Q&A with author Judith Graves

What inspired you to become a writer?
I started off as a singer/songwriter, writing lyrics / poetry, and began writing short stories, then novels – and after that – just about any form of fiction. I adore creating characters and the process of worldbuilding, and then putting them all through the wringer.
Your novels seem to be based in the young adult genre, do you have any plans on dabbling in others?
My (thus far!) published novels are young adult / new adult, however I have screenplays, stage plays, and other manuscript projects for adults, as well as a few for middle grade readers.
So it seems that you write "paranormal stories with an attitude". Who would you say is your favorite character/story that you have written so far?
All of my lead characters are snarky, but vulnerable, so I think I’m drawn to the anti-hero archetype. The loner with quirks and emotional defences meant to push others away to protect their wounded hearts. Yeah, those are the characters / stories I love to write.
What is the hardest thing about writing a series?
Keeping things like character eye colours consistent. I have index cards with descriptions / traits, but when you’re flying through a first draft, it’s VERY easy to screw up on those little details. And each novel introduces new characters that may or may not cross over into others within the series, adding to the index card mania.
If you could collaborate with any author, past or present, who would it be?
Ray Bradbury. I think we could hooch up some wickedly twisted tales and I’d try to absorb as much of his talent as possible.
If you could rewrite the ending of any book, which would it be?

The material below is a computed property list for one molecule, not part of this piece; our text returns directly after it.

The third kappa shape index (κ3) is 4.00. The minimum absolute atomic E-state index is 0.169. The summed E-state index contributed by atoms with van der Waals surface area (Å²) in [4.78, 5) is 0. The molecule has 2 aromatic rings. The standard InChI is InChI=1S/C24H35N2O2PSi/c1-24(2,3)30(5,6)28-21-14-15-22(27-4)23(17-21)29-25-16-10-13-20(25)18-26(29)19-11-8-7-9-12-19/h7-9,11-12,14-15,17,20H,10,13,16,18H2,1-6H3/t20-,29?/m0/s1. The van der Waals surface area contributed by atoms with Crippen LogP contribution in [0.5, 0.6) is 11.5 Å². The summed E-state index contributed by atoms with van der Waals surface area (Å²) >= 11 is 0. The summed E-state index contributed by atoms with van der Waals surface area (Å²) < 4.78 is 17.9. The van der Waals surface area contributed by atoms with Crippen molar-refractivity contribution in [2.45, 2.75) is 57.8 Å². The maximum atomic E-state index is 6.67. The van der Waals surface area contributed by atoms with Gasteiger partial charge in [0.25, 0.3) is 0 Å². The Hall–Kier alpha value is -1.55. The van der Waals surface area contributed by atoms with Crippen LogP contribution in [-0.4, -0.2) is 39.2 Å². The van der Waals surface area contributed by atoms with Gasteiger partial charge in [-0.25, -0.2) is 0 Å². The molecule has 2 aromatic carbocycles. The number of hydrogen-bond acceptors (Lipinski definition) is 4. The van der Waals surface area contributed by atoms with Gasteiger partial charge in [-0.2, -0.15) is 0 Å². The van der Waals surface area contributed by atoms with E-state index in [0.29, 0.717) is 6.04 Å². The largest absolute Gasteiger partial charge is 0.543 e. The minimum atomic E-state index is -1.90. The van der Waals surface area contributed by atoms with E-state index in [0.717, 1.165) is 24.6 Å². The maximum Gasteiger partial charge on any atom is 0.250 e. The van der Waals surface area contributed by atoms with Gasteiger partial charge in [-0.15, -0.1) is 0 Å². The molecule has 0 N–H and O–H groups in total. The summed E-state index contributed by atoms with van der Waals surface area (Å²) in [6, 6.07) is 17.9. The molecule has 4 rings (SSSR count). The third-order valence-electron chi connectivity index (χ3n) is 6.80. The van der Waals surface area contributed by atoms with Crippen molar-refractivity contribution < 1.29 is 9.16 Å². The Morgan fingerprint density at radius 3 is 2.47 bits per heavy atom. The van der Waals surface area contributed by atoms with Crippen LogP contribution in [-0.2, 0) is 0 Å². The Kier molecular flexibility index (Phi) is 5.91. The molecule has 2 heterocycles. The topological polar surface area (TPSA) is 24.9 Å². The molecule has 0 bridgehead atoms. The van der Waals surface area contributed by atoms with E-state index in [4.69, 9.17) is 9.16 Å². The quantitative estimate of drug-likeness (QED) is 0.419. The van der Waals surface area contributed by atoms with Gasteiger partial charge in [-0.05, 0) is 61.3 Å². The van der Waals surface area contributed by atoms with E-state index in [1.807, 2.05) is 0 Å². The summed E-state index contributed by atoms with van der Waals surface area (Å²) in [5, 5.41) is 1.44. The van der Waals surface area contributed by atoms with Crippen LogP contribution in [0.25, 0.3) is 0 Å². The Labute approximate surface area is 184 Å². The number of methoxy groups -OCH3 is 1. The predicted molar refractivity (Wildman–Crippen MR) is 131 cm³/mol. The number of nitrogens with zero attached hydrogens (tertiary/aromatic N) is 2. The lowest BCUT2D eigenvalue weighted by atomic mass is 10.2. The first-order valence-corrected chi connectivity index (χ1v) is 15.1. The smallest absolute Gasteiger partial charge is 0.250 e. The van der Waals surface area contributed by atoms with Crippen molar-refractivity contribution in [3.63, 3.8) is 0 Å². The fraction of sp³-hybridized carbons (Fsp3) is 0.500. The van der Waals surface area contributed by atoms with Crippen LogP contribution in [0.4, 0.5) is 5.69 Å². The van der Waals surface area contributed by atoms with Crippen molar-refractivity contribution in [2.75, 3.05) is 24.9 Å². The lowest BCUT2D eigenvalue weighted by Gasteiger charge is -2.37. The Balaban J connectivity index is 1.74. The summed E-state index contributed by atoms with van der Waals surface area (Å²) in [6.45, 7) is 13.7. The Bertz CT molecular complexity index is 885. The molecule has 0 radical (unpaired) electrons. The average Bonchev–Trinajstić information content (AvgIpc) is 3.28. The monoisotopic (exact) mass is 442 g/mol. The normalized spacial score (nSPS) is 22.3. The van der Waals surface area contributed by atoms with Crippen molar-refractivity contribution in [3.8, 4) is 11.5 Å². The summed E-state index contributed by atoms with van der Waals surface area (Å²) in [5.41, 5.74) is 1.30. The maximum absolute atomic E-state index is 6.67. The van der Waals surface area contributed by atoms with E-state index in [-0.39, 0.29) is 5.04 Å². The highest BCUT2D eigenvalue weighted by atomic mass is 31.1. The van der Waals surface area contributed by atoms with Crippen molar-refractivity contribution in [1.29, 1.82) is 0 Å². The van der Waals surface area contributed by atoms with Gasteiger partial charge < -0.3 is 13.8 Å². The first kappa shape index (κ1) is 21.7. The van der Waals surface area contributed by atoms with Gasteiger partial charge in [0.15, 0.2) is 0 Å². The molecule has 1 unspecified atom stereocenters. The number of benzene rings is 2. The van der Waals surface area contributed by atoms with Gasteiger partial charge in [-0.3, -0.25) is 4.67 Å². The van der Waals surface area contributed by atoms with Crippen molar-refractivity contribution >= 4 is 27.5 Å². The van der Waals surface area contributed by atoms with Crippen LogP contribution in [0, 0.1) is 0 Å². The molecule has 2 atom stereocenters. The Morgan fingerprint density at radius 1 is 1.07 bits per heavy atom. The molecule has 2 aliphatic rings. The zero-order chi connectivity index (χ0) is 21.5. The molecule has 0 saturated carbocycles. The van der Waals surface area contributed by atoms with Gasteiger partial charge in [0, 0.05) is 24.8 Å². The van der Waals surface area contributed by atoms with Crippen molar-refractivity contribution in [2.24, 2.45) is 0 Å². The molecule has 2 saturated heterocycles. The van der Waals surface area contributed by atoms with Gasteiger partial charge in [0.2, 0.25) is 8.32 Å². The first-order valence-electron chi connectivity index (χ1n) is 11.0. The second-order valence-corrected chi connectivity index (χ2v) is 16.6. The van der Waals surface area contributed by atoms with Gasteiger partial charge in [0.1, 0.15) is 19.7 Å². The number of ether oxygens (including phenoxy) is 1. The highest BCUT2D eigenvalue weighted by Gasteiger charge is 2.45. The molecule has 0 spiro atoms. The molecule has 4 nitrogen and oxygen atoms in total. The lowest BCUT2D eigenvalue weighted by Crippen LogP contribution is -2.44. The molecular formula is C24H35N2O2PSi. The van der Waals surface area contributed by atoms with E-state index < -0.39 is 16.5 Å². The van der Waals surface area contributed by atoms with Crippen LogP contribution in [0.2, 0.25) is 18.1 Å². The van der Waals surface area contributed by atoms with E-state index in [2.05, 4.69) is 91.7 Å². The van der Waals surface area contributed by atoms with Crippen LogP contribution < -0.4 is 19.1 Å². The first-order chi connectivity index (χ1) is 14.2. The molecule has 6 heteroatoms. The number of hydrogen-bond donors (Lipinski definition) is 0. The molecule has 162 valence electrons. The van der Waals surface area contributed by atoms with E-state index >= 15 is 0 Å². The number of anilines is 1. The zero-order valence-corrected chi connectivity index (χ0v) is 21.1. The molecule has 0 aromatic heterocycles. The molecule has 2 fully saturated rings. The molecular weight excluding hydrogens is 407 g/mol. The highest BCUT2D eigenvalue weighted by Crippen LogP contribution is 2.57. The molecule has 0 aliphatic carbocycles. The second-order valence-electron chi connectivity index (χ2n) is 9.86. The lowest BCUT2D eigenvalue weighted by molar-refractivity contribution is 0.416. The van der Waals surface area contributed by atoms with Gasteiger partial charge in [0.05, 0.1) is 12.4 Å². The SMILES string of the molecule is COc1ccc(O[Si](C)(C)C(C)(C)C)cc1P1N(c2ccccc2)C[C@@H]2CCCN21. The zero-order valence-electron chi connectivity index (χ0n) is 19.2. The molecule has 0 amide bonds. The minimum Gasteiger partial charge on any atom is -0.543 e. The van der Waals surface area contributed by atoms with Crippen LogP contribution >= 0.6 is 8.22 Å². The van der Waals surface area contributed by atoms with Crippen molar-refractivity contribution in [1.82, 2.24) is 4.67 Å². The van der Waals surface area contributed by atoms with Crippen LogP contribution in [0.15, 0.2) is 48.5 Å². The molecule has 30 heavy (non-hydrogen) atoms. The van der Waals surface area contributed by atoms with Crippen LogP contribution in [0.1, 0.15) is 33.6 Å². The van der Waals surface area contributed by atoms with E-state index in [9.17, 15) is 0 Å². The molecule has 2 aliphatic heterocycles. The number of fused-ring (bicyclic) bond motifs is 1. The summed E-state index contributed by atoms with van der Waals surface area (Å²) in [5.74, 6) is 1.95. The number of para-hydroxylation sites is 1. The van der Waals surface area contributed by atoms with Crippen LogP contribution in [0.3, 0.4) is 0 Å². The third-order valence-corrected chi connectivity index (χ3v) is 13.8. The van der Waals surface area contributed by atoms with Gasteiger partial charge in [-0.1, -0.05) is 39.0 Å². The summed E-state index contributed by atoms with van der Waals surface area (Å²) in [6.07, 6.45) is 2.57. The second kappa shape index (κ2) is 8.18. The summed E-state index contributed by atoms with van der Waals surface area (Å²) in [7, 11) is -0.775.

Tuck Everlasting by Natalie Babbit. I read it in school and remember the scads of tissues I went through after reading the ending. I know the book wouldn’t have the resonance / message if it ended any other way, but the romantic in me still wants to see Jesse and Winnie get their HEA.
Are you currently working on anything that you can share?
I’m polishing the last book in the Skinned series, Hour of the Wolf. I can’t share too much as I’m waiting for readers to finish Skin of My Teeth, but I can tell you that Eryn travels back in time. It’s sort of a Doctor Who meets Buffy story that ends the series with a bang.
What advice would you give to aspiring writers?
Read everything you can find in your genre…as far back as it goes. This helps you learn the tropes, figure out what works best, and what doesn’t. From there – spin what you've learned into something fresh and exciting.

Judith Graves has multiple young adult novels and short stories published with Leap Books, Orca Book Publishers, Compass Press, and, under the pen name, Judith Tewes, is also published with Bloomsbury Spark. In addition, Judith is an award-winning screenwriter and playwright, writes freelance articles for literary magazines, and facilitates writing workshops for both adults and young adults. She lives in northern Alberta with her husband and three crazy labs.